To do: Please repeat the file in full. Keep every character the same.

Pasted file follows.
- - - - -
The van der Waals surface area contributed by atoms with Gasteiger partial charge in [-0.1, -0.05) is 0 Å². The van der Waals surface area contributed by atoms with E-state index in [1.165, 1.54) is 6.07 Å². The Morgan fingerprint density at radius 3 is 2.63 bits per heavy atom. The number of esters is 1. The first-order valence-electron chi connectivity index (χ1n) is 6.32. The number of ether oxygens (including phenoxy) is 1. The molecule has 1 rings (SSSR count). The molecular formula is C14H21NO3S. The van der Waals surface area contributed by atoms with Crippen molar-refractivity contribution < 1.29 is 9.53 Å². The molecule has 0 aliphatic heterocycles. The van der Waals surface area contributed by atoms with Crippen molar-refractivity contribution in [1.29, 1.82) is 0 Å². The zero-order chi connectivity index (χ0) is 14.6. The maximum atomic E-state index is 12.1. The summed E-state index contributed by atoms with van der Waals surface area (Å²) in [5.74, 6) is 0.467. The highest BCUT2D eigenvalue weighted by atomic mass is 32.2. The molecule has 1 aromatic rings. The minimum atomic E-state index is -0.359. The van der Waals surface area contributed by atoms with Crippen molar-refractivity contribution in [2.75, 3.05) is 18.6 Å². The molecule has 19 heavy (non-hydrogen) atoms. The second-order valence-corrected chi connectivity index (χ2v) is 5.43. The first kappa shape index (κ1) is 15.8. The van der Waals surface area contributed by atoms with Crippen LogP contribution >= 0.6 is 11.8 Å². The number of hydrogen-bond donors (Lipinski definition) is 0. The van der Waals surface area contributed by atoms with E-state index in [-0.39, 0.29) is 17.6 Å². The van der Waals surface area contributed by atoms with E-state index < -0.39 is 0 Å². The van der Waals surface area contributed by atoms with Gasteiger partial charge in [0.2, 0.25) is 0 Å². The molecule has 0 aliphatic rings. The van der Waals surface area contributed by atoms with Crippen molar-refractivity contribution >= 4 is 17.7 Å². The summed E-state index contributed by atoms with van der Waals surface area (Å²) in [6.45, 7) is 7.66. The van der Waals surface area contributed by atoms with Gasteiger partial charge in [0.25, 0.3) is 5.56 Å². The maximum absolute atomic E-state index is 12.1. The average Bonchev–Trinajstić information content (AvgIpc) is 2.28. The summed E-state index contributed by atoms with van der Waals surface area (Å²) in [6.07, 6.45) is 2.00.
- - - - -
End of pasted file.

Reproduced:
The van der Waals surface area contributed by atoms with Gasteiger partial charge in [-0.1, -0.05) is 0 Å². The van der Waals surface area contributed by atoms with E-state index in [1.165, 1.54) is 6.07 Å². The Morgan fingerprint density at radius 3 is 2.63 bits per heavy atom. The number of esters is 1. The first-order valence-electron chi connectivity index (χ1n) is 6.32. The number of ether oxygens (including phenoxy) is 1. The molecule has 1 rings (SSSR count). The molecular formula is C14H21NO3S. The van der Waals surface area contributed by atoms with Crippen molar-refractivity contribution < 1.29 is 9.53 Å². The molecule has 0 aliphatic heterocycles. The van der Waals surface area contributed by atoms with Crippen molar-refractivity contribution in [1.29, 1.82) is 0 Å². The zero-order chi connectivity index (χ0) is 14.6. The maximum atomic E-state index is 12.1. The summed E-state index contributed by atoms with van der Waals surface area (Å²) in [5.74, 6) is 0.467. The highest BCUT2D eigenvalue weighted by atomic mass is 32.2. The molecule has 1 aromatic rings. The minimum atomic E-state index is -0.359. The van der Waals surface area contributed by atoms with Crippen molar-refractivity contribution in [2.75, 3.05) is 18.6 Å². The molecule has 19 heavy (non-hydrogen) atoms. The second-order valence-corrected chi connectivity index (χ2v) is 5.43. The first kappa shape index (κ1) is 15.8. The van der Waals surface area contributed by atoms with Crippen LogP contribution >= 0.6 is 11.8 Å². The number of hydrogen-bond donors (Lipinski definition) is 0. The van der Waals surface area contributed by atoms with E-state index in [-0.39, 0.29) is 17.6 Å². The van der Waals surface area contributed by atoms with E-state index < -0.39 is 0 Å². The van der Waals surface area contributed by atoms with Gasteiger partial charge in [0.2, 0.25) is 0 Å². The molecule has 0 aliphatic rings. The van der Waals surface area contributed by atoms with Crippen molar-refractivity contribution >= 4 is 17.7 Å². The summed E-state index contributed by atoms with van der Waals surface area (Å²) in [6.45, 7) is 7.66. The van der Waals surface area contributed by atoms with Gasteiger partial charge in [0.25, 0.3) is 5.56 Å². The maximum absolute atomic E-state index is 12.1. The average Bonchev–Trinajstić information content (AvgIpc) is 2.28. The summed E-state index contributed by atoms with van der Waals surface area (Å²) in [6.07, 6.45) is 2.00.